The Grand Soleil 50 - Peterson
is a 49’ (14.93m) cruiser-racer sailboat designed by Douglas Peterson
(United States). She was built since 1993 (and now discontinued) by Del Pardo, Cantiere
The Grand Soleil 50 - Peterson
is as well listed, on Boat-Specs.com, in Deep draft
version (see all the versions compared
Grand Soleil 50 - Peterson's main features
Grand Soleil 50 - Peterson
Offshore cruiser-racer sailboat
Hull and deck: GRP (glass reinforced polyester)
Number of hulls built
First built hull
Last built hull
Keel : fin without bulb
Single helm wheel
Single spade rudder
Standard public price ex. VAT (indicative only)
Grand Soleil 50 - Peterson's main dimensions
50’ 2”15.31 m
40’ 2”12.26 m
14’ 1”4.3 m
7’ 2”2.2 m
Light displacement (MLC)
31416 lb14250 kg
9480 lb4300 kg
Grand Soleil 50 - Peterson's rig and sails
Upwind sail area
1453 ft²135 m²
624 ft²58 m²
829 ft²77 m²
Sloop Marconi fractional
Keel stepped mast
Grand Soleil 50 - Peterson's performances
Upwind sail area to displacement iThe ratio sail area to displacement is obtained by dividing the sail area by the boat's displaced volume to the power two-thirds.
The ratio sail area to displacement can be used to compare the relative sail plan of different sailboats no matter what their size.
Upwind: under 18 the ratio indicates a cruise oriented sailboat with limited performances especially in light wind, while over 25 it indicates a fast sailboat.
247 ft²/T22.97 m²/T
Displacement-length ratio (DLR) iThe Displacement Length Ratio (DLR) is a figure that points out the boat's weight compared to its waterline length. The DLR is obtained by dividing the boat's displacement in tons by the cube of one one-hundredth of the waterline length (in feet).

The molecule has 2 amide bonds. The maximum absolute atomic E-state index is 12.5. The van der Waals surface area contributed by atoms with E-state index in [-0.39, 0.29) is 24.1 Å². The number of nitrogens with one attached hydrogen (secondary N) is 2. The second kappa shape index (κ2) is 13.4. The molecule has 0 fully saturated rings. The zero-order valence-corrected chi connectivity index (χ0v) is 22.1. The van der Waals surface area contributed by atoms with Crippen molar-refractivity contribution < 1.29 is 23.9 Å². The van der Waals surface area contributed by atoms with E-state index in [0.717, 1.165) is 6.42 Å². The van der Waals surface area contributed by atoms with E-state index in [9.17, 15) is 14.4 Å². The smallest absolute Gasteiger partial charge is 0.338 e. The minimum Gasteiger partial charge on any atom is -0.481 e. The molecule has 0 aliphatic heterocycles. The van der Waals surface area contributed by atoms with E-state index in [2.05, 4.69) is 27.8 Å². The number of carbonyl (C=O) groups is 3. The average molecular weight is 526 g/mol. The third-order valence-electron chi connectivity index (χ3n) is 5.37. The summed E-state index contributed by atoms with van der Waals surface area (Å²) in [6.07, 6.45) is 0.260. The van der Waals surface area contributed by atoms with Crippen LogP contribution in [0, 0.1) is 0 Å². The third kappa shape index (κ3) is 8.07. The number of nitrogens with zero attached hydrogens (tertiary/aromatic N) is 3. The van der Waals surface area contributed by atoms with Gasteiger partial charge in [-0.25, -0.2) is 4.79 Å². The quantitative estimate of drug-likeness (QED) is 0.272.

The DLR can be used to compare the relative mass of different sailboats no matter what their length:
a DLR less than 180 is indicative of a really light sailboat (race boat made for planning), while a DLR greater than 300 is indicative of a heavy cruising sailboat.
Ballast ratio iThe Ballast ratio is an indicator of stability; it is obtained by dividing the boat's displacement by the mass of the ballast. Since the stability depends also of the hull shapes and the position of the center of gravity, only the boats with similar ballast arrangements and hull shapes should be compared.
The higher the ballast ratio is, the greater is the stability.
Critical hull speed iAs a ship moves in the water, it creates standing waves that oppose its movement. This effect increases dramatically the resistance when the boat reaches a speed-length ratio (speed-length ratio is the ratio between the speed in knots and the square root of the waterline length in feet) of about 1.2 (corresponding to a Froude Number of 0.35) . This very sharp rise in resistance, between speed-length ratio of 1.2 to 1.5, is insurmountable for heavy sailboats and so becomes an apparent barrier. This leads to the concept of "hull speed".
The hull speed is obtained by multiplying the square root of the waterline length (in feet) by 1.34.
Grand Soleil 50 - Peterson's auxiliary engine
1 inboard engine
Fuel tank capacity
191.8 gal726 liters
Grand Soleil 50 - Peterson's accommodations and layout
Closed aft cockpit
2 / 3
4 / 8
Freshwater tank capacity
208.7 gal790 liters
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